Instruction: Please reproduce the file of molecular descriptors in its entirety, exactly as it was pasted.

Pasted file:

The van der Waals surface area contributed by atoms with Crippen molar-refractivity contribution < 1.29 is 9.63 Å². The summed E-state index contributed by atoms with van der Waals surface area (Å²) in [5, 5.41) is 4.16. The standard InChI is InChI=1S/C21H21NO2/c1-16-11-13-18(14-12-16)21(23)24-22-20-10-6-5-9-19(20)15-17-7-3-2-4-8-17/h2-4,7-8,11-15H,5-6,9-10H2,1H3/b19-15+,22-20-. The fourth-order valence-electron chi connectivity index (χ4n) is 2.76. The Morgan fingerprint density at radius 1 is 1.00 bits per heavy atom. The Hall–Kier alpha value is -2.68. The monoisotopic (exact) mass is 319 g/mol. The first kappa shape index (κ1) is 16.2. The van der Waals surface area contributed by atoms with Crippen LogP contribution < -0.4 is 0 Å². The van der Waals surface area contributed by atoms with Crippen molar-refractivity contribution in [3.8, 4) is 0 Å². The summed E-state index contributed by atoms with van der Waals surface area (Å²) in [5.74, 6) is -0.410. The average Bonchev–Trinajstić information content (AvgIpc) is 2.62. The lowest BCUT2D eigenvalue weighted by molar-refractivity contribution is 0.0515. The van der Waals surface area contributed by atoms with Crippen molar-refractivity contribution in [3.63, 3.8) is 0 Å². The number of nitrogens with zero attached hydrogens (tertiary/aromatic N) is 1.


The van der Waals surface area contributed by atoms with Crippen molar-refractivity contribution < 1.29 is 9.63 Å². The summed E-state index contributed by atoms with van der Waals surface area (Å²) in [5, 5.41) is 4.16. The standard InChI is InChI=1S/C21H21NO2/c1-16-11-13-18(14-12-16)21(23)24-22-20-10-6-5-9-19(20)15-17-7-3-2-4-8-17/h2-4,7-8,11-15H,5-6,9-10H2,1H3/b19-15+,22-20-. The fourth-order valence-electron chi connectivity index (χ4n) is 2.76. The Morgan fingerprint density at radius 1 is 1.00 bits per heavy atom. The Hall–Kier alpha value is -2.68. The monoisotopic (exact) mass is 319 g/mol. The first kappa shape index (κ1) is 16.2. The van der Waals surface area contributed by atoms with Crippen LogP contribution < -0.4 is 0 Å². The van der Waals surface area contributed by atoms with Crippen molar-refractivity contribution in [3.8, 4) is 0 Å². The summed E-state index contributed by atoms with van der Waals surface area (Å²) in [5.74, 6) is -0.410. The average Bonchev–Trinajstić information content (AvgIpc) is 2.62. The lowest BCUT2D eigenvalue weighted by molar-refractivity contribution is 0.0515. The van der Waals surface area contributed by atoms with Crippen molar-refractivity contribution in [3.63, 3.8) is 0 Å². The number of nitrogens with zero attached hydrogens (tertiary/aromatic N) is 1.